Blockchain and cryptocurrency are becoming such a vital part of the new global economy, trade shows and business conferences are now dedicated to the phenomenon. The latest edition is BlockShow, an event that debuted in Europe, developed a huge presence in Asia and has now come to the United States for the first time with a two-day convention in Las Vegas.
“The goal of BlockShow is to show that the community, technology and everything that’s happening right now is getting serious,” says BlockShow CEO Addy Crezee.
About 1,500 registered guests signed up for BlockShow Americas 2018, which runs August 20-21 inside the Palazzo Ballrooms at the Sands Expo Convention Center — connected to the Venetian resort on the Strip. When walking through the trade event, it’s clear that collectively, the attendees don’t appear to fall into any single demographic. Men and women are both well represented in a wide range of ages, backgrounds and nationalities.
“That’s the space now. It’s not going down, but it’s getting mature,” explains Crezee. “That means more and more people come. A more diverse crowd comes. For example, in 2017, when the market was up and all the prices were up, it was more about speculators. They aren’t quite the same.”
BlockShow features more than 80 guest speakers. One of the biggest draws is Bobby Lee, co-founder of BTCC. “We’re in the digital age, the age of the internet, IoT, artificial intelligence — all the buzzwords,” Lee said from the stage. “But what I’m really passionate about is cryptocurrency and digital assets. What’s happened, especially in the last 10 years, is the emergence of digital assets. For the first time, we trust mathematics. We don’t have to lay our trust in banking systems, in countries, in central banks, in paper money or plastic money”
BlockShow also features Coin Market, a small exhibition hall where vendors can promote themselves, and Battle Stage, where controversial topics are discussed and debated. The Dealroom is an open meeting area with tables where people can use an app to make appointments with other attendees, even if they’ve never met before. Organizers say the ability to network with like-minded people is one of the most appealing aspects of blockchain business conferences.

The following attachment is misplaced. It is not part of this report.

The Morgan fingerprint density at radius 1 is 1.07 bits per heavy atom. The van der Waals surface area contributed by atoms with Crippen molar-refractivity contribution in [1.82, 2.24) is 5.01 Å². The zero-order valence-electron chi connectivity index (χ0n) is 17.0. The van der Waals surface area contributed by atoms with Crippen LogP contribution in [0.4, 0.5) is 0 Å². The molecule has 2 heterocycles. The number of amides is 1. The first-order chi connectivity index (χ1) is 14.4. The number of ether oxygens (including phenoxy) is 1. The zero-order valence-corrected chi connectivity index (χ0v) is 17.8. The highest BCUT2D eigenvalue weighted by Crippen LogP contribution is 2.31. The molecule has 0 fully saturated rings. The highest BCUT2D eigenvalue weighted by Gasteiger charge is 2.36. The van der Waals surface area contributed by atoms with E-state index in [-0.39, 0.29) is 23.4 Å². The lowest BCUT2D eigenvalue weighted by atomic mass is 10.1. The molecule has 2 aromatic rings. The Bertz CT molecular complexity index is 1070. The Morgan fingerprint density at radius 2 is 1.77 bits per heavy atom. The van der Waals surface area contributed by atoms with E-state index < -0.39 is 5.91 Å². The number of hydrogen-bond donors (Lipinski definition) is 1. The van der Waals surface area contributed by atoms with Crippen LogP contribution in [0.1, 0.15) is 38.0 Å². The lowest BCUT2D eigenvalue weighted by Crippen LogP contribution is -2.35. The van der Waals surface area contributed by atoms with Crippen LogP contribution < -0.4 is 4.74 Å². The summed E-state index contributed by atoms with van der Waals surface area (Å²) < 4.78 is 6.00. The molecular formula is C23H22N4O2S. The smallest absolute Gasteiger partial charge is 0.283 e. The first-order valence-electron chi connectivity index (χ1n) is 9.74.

“Startups get investors. Investors get interesting projects,” says Crezee. “People who don’t know about blockchain get education because they can listen to real people with a track record.”
Jan Herburt-Hewell is an associate investment manager with a major American financial services company. He says he was encouraged to attend BlockShow by his manager, but also has a deep personal interest in the topic of cryptocurrency.
“My greatest interest right now is tokenization of assets,” he says. “Where they can have a token represent real estate and freely trade it in a manor that will give smaller investors a new market and more opportunities.”
As someone involved in the finance industry, Herburt-Hewell says conferences can offer education to show the average person blockchain technology isn’t a fad that’s going to implode or go away.
“There’s a lot of misinformation out there, so I think the best way to learn about it is to go to the source and hear it from knowledgeable experts themselves,” he says. “There’s a lot of buzz going on. Wall Street gets excited.”
One of the most anticipated components of the event is the announcement of the BlockShow Oscar on the second day, awarded to a startup that utilizes groundbreaking solutions in the world of blockchain. The winner of the award at BlockShow Europe 2018 was Shelf Auctioning Network, a decentralized online auction marketplace for cars.
BlockShow has come a long way since the very first edition of the event in Munich in early 2017, which built on the momentum of a smaller conference in Helsinki in 2016. The trade show recently drew a crowd of 3,000 attendees in Berlin, but will it return to Las Vegas next year?
“We’ll think about it,” says CEO Addy Crezee. “But we’re focusing mainly on Asia now. We’re back with Asia Blockchain Week in Singapore at the end of November this year.”